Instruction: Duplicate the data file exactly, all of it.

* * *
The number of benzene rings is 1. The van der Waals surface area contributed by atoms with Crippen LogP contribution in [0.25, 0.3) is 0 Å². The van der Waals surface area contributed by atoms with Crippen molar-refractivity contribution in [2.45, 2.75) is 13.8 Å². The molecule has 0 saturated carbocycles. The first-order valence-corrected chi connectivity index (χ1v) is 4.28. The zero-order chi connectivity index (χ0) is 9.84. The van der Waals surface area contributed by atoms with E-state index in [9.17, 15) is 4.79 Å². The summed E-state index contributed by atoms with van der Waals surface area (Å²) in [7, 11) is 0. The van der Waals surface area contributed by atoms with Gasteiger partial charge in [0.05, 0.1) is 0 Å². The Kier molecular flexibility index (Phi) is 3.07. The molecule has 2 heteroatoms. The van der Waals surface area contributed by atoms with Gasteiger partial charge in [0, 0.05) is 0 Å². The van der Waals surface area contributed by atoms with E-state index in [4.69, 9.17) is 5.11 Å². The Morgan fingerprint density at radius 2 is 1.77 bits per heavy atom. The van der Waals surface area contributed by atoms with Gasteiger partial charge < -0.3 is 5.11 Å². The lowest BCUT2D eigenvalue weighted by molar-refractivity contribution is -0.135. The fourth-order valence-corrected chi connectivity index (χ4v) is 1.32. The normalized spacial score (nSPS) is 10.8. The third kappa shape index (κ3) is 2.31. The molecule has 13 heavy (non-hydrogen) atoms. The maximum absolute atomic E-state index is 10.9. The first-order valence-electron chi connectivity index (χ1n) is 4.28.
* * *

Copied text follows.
The number of benzene rings is 1. The van der Waals surface area contributed by atoms with Crippen LogP contribution in [0.25, 0.3) is 0 Å². The van der Waals surface area contributed by atoms with Crippen molar-refractivity contribution in [2.45, 2.75) is 13.8 Å². The molecule has 0 saturated carbocycles. The first-order valence-corrected chi connectivity index (χ1v) is 4.28. The zero-order chi connectivity index (χ0) is 9.84. The van der Waals surface area contributed by atoms with E-state index in [9.17, 15) is 4.79 Å². The summed E-state index contributed by atoms with van der Waals surface area (Å²) in [7, 11) is 0. The van der Waals surface area contributed by atoms with Gasteiger partial charge in [0.05, 0.1) is 0 Å². The Kier molecular flexibility index (Phi) is 3.07. The molecule has 2 heteroatoms. The van der Waals surface area contributed by atoms with Gasteiger partial charge in [0, 0.05) is 0 Å². The van der Waals surface area contributed by atoms with E-state index in [4.69, 9.17) is 5.11 Å². The Morgan fingerprint density at radius 2 is 1.77 bits per heavy atom. The van der Waals surface area contributed by atoms with Gasteiger partial charge < -0.3 is 5.11 Å². The lowest BCUT2D eigenvalue weighted by molar-refractivity contribution is -0.135. The fourth-order valence-corrected chi connectivity index (χ4v) is 1.32. The normalized spacial score (nSPS) is 10.8. The third kappa shape index (κ3) is 2.31. The molecule has 13 heavy (non-hydrogen) atoms. The maximum absolute atomic E-state index is 10.9. The first-order valence-electron chi connectivity index (χ1n) is 4.28.